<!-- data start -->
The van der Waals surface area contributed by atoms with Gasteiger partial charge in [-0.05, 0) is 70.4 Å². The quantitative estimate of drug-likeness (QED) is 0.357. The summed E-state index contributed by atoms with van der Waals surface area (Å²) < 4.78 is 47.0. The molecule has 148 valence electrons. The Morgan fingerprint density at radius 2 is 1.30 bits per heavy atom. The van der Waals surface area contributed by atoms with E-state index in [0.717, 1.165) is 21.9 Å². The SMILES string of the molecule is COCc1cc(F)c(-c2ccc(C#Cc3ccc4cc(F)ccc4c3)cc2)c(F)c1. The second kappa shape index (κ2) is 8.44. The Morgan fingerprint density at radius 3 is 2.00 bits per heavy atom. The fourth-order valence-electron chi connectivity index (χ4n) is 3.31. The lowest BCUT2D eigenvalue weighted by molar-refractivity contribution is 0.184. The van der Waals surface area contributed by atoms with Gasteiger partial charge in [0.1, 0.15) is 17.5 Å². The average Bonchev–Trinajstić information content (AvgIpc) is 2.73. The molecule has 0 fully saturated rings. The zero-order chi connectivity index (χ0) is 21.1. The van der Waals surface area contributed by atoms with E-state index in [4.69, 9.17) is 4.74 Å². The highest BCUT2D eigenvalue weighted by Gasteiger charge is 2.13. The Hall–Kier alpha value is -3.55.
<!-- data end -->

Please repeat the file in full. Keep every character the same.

The van der Waals surface area contributed by atoms with Gasteiger partial charge in [-0.05, 0) is 70.4 Å². The quantitative estimate of drug-likeness (QED) is 0.357. The summed E-state index contributed by atoms with van der Waals surface area (Å²) < 4.78 is 47.0. The molecule has 148 valence electrons. The Morgan fingerprint density at radius 2 is 1.30 bits per heavy atom. The van der Waals surface area contributed by atoms with E-state index in [0.717, 1.165) is 21.9 Å². The SMILES string of the molecule is COCc1cc(F)c(-c2ccc(C#Cc3ccc4cc(F)ccc4c3)cc2)c(F)c1. The second kappa shape index (κ2) is 8.44. The Morgan fingerprint density at radius 3 is 2.00 bits per heavy atom. The fourth-order valence-electron chi connectivity index (χ4n) is 3.31. The lowest BCUT2D eigenvalue weighted by molar-refractivity contribution is 0.184. The van der Waals surface area contributed by atoms with Gasteiger partial charge in [0.1, 0.15) is 17.5 Å². The average Bonchev–Trinajstić information content (AvgIpc) is 2.73. The molecule has 0 fully saturated rings. The zero-order chi connectivity index (χ0) is 21.1. The van der Waals surface area contributed by atoms with E-state index in [4.69, 9.17) is 4.74 Å². The highest BCUT2D eigenvalue weighted by Gasteiger charge is 2.13. The Hall–Kier alpha value is -3.55.